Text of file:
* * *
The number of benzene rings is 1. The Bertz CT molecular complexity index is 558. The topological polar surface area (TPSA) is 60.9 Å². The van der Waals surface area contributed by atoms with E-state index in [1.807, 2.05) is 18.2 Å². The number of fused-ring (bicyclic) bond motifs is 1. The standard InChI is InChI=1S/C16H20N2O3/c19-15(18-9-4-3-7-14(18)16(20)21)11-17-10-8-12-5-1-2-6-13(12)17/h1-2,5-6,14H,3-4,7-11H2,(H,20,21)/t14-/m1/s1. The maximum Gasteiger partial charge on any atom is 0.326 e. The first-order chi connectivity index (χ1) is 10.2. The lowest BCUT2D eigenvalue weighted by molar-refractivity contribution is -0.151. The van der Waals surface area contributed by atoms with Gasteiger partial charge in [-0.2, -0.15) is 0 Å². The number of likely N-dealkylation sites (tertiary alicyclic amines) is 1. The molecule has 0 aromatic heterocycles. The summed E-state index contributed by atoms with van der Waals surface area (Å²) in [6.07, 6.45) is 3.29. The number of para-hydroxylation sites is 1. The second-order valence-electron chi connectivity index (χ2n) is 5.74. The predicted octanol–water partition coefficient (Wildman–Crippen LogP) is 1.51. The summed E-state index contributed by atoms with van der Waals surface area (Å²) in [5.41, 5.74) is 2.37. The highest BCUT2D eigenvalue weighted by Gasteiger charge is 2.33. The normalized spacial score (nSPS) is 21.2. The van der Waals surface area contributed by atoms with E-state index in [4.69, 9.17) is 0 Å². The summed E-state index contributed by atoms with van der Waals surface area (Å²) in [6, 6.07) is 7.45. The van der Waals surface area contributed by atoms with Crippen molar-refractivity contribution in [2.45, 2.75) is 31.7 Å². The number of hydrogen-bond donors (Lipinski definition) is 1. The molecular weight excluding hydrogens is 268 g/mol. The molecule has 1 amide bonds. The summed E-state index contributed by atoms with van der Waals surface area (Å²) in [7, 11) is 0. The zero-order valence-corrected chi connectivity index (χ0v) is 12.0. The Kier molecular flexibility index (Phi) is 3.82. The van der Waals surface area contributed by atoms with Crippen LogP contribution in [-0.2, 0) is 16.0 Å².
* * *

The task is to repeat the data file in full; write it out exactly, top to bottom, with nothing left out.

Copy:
The number of benzene rings is 1. The Bertz CT molecular complexity index is 558. The topological polar surface area (TPSA) is 60.9 Å². The van der Waals surface area contributed by atoms with E-state index in [1.807, 2.05) is 18.2 Å². The number of fused-ring (bicyclic) bond motifs is 1. The standard InChI is InChI=1S/C16H20N2O3/c19-15(18-9-4-3-7-14(18)16(20)21)11-17-10-8-12-5-1-2-6-13(12)17/h1-2,5-6,14H,3-4,7-11H2,(H,20,21)/t14-/m1/s1. The maximum Gasteiger partial charge on any atom is 0.326 e. The first-order chi connectivity index (χ1) is 10.2. The lowest BCUT2D eigenvalue weighted by molar-refractivity contribution is -0.151. The van der Waals surface area contributed by atoms with Gasteiger partial charge in [-0.2, -0.15) is 0 Å². The number of likely N-dealkylation sites (tertiary alicyclic amines) is 1. The molecule has 0 aromatic heterocycles. The summed E-state index contributed by atoms with van der Waals surface area (Å²) in [6.07, 6.45) is 3.29. The number of para-hydroxylation sites is 1. The second-order valence-electron chi connectivity index (χ2n) is 5.74. The predicted octanol–water partition coefficient (Wildman–Crippen LogP) is 1.51. The summed E-state index contributed by atoms with van der Waals surface area (Å²) in [5.41, 5.74) is 2.37. The highest BCUT2D eigenvalue weighted by Gasteiger charge is 2.33. The normalized spacial score (nSPS) is 21.2. The van der Waals surface area contributed by atoms with E-state index in [4.69, 9.17) is 0 Å². The summed E-state index contributed by atoms with van der Waals surface area (Å²) in [6, 6.07) is 7.45. The van der Waals surface area contributed by atoms with Crippen molar-refractivity contribution in [2.45, 2.75) is 31.7 Å². The number of hydrogen-bond donors (Lipinski definition) is 1. The molecular weight excluding hydrogens is 268 g/mol. The molecule has 1 amide bonds. The summed E-state index contributed by atoms with van der Waals surface area (Å²) in [7, 11) is 0. The zero-order valence-corrected chi connectivity index (χ0v) is 12.0. The Kier molecular flexibility index (Phi) is 3.82. The van der Waals surface area contributed by atoms with Crippen LogP contribution in [-0.2, 0) is 16.0 Å².